Step Away from the Romaine—Consumer Reports Recommends Ditching Romaine amid E. coli Outbreak

By: Devon O'Brien, Digital Food Editor

Romaine lettuce may be the source of E. coli food poisoning, but don't ditch all your salad goals just yet. Here are 8 other greens to eat instead.

Updated May 3, 2018

If you’re gearing up to eat lots of big, fresh leafy salads now that the weather is getting warmer (or because you are taking our Salad-a-Day Challenge)—you’ll want to read this.

After 58 cases of E. coli food poisoning from romaine lettuce were reported in the United States and Canada in November and December of last year, Consumer Reports recommended avoiding the green in January. Now, another unrelated E. coli outbreak has the FDA recommending consumers avoid any romaine lettuce grown in the Yuma, Arizona, area—whether chopped, whole head or hearts—after the CDC reported 121 people in 25 states have become ill and one person has died since mid-April.

But don't let a romaine recall stomp out your salad-eating goals—here are eight leafy greens to eat instead this month.

Related: The One Formula You Need to Make an Incredible Healthy Salad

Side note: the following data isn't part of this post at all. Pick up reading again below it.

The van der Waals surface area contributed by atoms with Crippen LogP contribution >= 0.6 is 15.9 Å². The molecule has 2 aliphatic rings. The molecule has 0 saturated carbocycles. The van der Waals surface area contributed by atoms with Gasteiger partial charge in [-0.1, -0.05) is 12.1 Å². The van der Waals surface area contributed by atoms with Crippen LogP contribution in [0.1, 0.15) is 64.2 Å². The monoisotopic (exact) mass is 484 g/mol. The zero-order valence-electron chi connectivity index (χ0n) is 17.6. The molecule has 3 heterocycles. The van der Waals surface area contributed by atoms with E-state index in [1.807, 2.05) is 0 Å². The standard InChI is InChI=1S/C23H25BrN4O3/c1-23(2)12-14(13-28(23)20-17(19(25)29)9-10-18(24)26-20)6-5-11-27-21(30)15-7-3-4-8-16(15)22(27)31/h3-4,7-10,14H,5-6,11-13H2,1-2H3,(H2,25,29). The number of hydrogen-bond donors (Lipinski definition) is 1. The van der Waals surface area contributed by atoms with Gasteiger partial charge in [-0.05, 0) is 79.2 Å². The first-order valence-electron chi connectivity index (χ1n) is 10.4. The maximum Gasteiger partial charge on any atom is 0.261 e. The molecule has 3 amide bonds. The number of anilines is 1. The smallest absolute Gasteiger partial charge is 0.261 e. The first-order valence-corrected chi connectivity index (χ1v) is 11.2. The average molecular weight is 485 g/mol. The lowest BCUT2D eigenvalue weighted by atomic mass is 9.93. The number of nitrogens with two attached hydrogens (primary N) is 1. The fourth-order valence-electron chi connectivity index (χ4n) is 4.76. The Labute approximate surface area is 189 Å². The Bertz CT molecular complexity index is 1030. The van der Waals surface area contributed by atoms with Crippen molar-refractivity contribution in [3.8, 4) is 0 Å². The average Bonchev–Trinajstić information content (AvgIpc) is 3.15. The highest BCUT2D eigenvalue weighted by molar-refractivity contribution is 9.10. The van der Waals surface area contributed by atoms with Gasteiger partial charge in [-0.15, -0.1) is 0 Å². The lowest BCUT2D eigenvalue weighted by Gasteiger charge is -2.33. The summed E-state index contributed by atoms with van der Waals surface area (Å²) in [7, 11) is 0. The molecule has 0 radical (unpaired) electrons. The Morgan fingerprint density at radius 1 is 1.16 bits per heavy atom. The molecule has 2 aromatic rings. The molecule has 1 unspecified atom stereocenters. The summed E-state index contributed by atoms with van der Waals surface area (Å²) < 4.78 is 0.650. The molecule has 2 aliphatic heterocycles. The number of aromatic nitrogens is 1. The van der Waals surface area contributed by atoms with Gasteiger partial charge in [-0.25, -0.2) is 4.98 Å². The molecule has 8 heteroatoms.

Green Leaf Lettuce

Pictured recipe: Mixed Green Salad with Pomegranate, Dates & Bacon

It might not be as crunchy as romaine, but it's the closest thing you've got right now. Plus, it's just as delicious and nutritious.


Pictured recipe: Red Cabbage Salad with Blue Cheese & Maple-Glazed Walnuts

If it's crunch you crave, reach for cabbage. It's even crunchier than romaine and is great in slaw, tossed in a mixed green salad, as a topper for tacos or even roasted in wedges.


Pictured recipe: Grilled Chicken Taco Salad

This peppery green will take any salad up a notch. After trying it once, you may just make it a regular staple in your salad repertoire.


Pictured recipe: Warm Pear & Spinach Salad with Maple-Bacon Vinaigrette

Spinach is much more tender than romaine, but also more versatile. Eat it fresh, cooked or even in a smoothie.


Pictured recipe: Winter Salad with Halloumi "Croutons"

This typically cooked green mimics the texture of romaine nicely, though it is more bitter. Try it in a salad with roasted veggies to slightly wilt the leaves.

Baby Kale

Pictured recipe: Baby Kale Breakfast Salad with Quinoa & Strawberries

The young, early version of a superfood favorite is easier to eat in a salad than its mature counterpart.

Butter Lettuce

Pictured recipe: Spring Roll Salad

This ultra-tender lettuce is great in a salad or for making lettuce wraps.

Mixed Greens

Pictured recipe: Quinoa Chickpea Salad with Roasted Red Pepper Hummus Dressing

And, of course, you can never go wrong with an instant salad that has diverse flavors and textures from mixed greens.

If you'd rather just stay away from lettuce altogether, try one of these produce-packed salads for lettuce-haters.

Watch: How to Make an Incredible Healthy Salad